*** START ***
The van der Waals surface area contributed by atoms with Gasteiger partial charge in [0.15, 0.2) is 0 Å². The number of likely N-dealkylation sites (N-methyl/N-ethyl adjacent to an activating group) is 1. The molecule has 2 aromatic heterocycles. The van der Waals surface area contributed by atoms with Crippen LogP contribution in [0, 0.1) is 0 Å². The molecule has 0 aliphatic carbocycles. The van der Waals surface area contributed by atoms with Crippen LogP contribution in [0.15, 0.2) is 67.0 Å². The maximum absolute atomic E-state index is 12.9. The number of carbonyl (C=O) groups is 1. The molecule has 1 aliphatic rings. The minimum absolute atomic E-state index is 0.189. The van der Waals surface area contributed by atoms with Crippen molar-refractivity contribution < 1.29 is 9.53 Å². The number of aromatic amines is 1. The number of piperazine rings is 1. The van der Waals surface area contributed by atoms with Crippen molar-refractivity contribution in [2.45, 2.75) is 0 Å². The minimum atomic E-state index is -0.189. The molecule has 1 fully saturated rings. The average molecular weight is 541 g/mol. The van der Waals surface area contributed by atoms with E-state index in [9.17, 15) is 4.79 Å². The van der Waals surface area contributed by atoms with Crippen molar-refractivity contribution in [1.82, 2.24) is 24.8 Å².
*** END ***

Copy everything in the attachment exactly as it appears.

The van der Waals surface area contributed by atoms with Gasteiger partial charge in [0.15, 0.2) is 0 Å². The number of likely N-dealkylation sites (N-methyl/N-ethyl adjacent to an activating group) is 1. The molecule has 2 aromatic heterocycles. The van der Waals surface area contributed by atoms with Crippen LogP contribution in [0, 0.1) is 0 Å². The molecule has 0 aliphatic carbocycles. The van der Waals surface area contributed by atoms with Crippen LogP contribution in [0.15, 0.2) is 67.0 Å². The maximum absolute atomic E-state index is 12.9. The number of carbonyl (C=O) groups is 1. The molecule has 1 aliphatic rings. The minimum absolute atomic E-state index is 0.189. The van der Waals surface area contributed by atoms with Crippen molar-refractivity contribution < 1.29 is 9.53 Å². The number of aromatic amines is 1. The number of piperazine rings is 1. The van der Waals surface area contributed by atoms with Crippen molar-refractivity contribution in [2.45, 2.75) is 0 Å². The minimum atomic E-state index is -0.189. The molecule has 1 fully saturated rings. The average molecular weight is 541 g/mol. The van der Waals surface area contributed by atoms with E-state index in [9.17, 15) is 4.79 Å². The van der Waals surface area contributed by atoms with Crippen molar-refractivity contribution in [1.82, 2.24) is 24.8 Å².